The first salt is prepared without difficulty, but the others prove to be incapable of recrystallisation, or to be mixtures, or to have been imperfectly analysed, the only other recrystallisable basic salt being 10Pb0,3N2O5,4H2O. This substance forms flat, tabular crystals of triclinic habit, with an extinction angle of 35°; it is less soluble than the diplumbic nitrate, and suffers no change by boiling with water or on recrystallisation. All the preparations were examined microscopically, and all mixtures rejected. H. B.

Relations of Mercury to other Metals. By A. C. COUSINS (Chem. News, 56, 113-114).-Attention is drawn to the following coincidences:-The atomic weight of mercury is the mean of the atomic weights of gold and thallium. Its sp. gr. in the liquid state is very nearly the mean of their atomic volumes. Its atomic volume is almost the theoretical sp. gr. of an alloy of equal weights of gold and thallium. D. A. L.

Gallium. By L. DE BOISBAUDRAN (Ann. Chim. Phys. [6], 11, 429 -430).-Gallium chloride twice evaporated to dryness and dried at 100° loses by volatilisation about 06 per cent. of gallium. The amount of volatilisation from a hydrochloric acid solution of gallium chloride heated gradually to redness in presence of sulphuric acid, cannot be recognised with 0.08 gram of the chloride. C. H. B.

Metallic Manganese. By T. T. P. B. WARREN (Chem. News, 56, 27).—The author found that a sample of manganese he examined was either non-magnetic or only very slightly magnetic. It contained a small quantity of petroleum, which probably affected its magnetic properties. D. A. L.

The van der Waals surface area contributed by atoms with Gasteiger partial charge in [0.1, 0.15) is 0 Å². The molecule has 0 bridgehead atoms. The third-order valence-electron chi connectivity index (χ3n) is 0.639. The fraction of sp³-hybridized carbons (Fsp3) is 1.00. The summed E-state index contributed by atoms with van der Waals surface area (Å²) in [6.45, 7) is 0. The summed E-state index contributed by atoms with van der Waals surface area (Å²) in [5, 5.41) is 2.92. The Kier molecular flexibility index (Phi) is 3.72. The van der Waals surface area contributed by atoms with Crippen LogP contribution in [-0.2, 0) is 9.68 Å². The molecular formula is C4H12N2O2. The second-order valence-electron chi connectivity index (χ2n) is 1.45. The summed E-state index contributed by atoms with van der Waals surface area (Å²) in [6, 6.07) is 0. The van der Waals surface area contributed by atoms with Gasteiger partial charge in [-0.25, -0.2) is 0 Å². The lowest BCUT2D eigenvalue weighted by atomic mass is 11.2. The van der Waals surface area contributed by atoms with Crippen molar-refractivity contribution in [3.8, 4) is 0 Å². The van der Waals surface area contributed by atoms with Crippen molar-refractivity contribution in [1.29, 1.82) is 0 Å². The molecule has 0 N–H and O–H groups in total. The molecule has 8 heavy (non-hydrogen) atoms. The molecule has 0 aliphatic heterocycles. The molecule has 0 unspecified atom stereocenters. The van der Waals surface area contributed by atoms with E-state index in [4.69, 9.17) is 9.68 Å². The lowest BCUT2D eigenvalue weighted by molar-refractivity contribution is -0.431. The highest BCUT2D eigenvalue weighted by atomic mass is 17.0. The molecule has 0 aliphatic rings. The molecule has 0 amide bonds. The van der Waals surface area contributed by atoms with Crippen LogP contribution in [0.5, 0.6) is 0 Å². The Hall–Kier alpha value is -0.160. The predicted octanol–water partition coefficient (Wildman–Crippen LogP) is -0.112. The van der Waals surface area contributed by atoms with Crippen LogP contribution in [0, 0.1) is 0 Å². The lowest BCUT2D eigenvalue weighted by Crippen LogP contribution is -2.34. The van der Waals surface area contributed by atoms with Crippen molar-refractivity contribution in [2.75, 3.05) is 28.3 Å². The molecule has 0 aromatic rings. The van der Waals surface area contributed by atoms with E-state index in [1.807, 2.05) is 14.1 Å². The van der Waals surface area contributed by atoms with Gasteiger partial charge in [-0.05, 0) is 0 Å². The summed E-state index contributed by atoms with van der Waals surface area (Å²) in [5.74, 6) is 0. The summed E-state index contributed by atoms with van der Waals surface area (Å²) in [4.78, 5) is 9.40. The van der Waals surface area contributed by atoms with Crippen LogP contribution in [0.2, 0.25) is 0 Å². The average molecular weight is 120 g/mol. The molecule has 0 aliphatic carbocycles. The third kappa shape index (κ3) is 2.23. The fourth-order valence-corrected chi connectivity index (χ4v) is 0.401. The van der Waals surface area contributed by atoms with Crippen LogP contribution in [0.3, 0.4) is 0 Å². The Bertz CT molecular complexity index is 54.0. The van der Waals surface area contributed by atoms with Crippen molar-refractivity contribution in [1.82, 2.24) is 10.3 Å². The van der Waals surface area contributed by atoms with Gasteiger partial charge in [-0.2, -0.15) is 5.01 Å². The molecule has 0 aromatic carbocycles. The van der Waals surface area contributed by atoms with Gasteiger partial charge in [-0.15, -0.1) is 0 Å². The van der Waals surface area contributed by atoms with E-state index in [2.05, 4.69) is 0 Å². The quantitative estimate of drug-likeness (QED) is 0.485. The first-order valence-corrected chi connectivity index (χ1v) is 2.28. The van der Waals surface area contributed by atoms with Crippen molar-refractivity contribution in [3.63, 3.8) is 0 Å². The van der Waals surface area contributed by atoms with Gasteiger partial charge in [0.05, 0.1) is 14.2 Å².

Compound of Manganese Sesquioxide with Cupric Oxide. By E. A. SCHNEIDER (Amer. Chem. J., 9, 269-274).-Although many compounds of sesquioxides and protoxides are known, none have been prepared in which manganese sesquioxide plays the part of an acid oxide, and only two have been prepared in which copper oxide plays the part of a basic oxide, namely the compounds CuÔ‚Fe̟2O, + 5H2O and CuO,Cr2O3, and none in which silver oxide or mercuric oxide act in a similar manner.

An ammoniacal cupric oxide solution is mixed with aqueous soda, and to the deep blue solution aqueous manganous chloride is added, best drop by drop, with constant stirring. If the copper oxide and manganic oxides are used in the molecular ratio 1:1 or 2 : 1, the whole of the copper is at once removed, but with the ratios 3 : 1 or 4: 1 or 5 1 a portion of the copper remains in solution. The black precipitate thrown down in each case seems to have the composition Mn2O3,3CuO, although when an excess of copper solution is not used the precipitate approximates more towards Mn2O3,2CuO. The oxida tion is effected by atmospheric air.

H. B.

Peculiar Formation in Nickel Regulus. By T. MOORE (Chem. News, 56, 3).—On allowing a molten nickel regulus to cool slowly, brilliant flakes separated out, of a symmetrical form, and very ductile and malleable. These flakes had the following composition:-(a.) Cu, 160; Ni, 70-30; Fe, 28:30. (b.) Cu, 0-25; Ni, 87-863; Fe, 11.865 per cent. Regulus (a) contained 13.5 per cent. Fe; (b), 15·6. By the exclusion of copper, flakes were obtained composed of 86:40 per cent. Ni with 13.72 Fe, the surrounding regulus containing Ni, 72.10; Fe, 2:32; S, 25.51; whilst the regulus cooled suddenly to prevent formation of flakes had per cent., Ni, 73·80; Fe, 4·27; S, 22:01. It is curious to note the formation of such an alloy, and especially a malleable alloy, in the presence of sulphur. Under favourable conditions, the regulus may contain 10 per cent. of this alloy.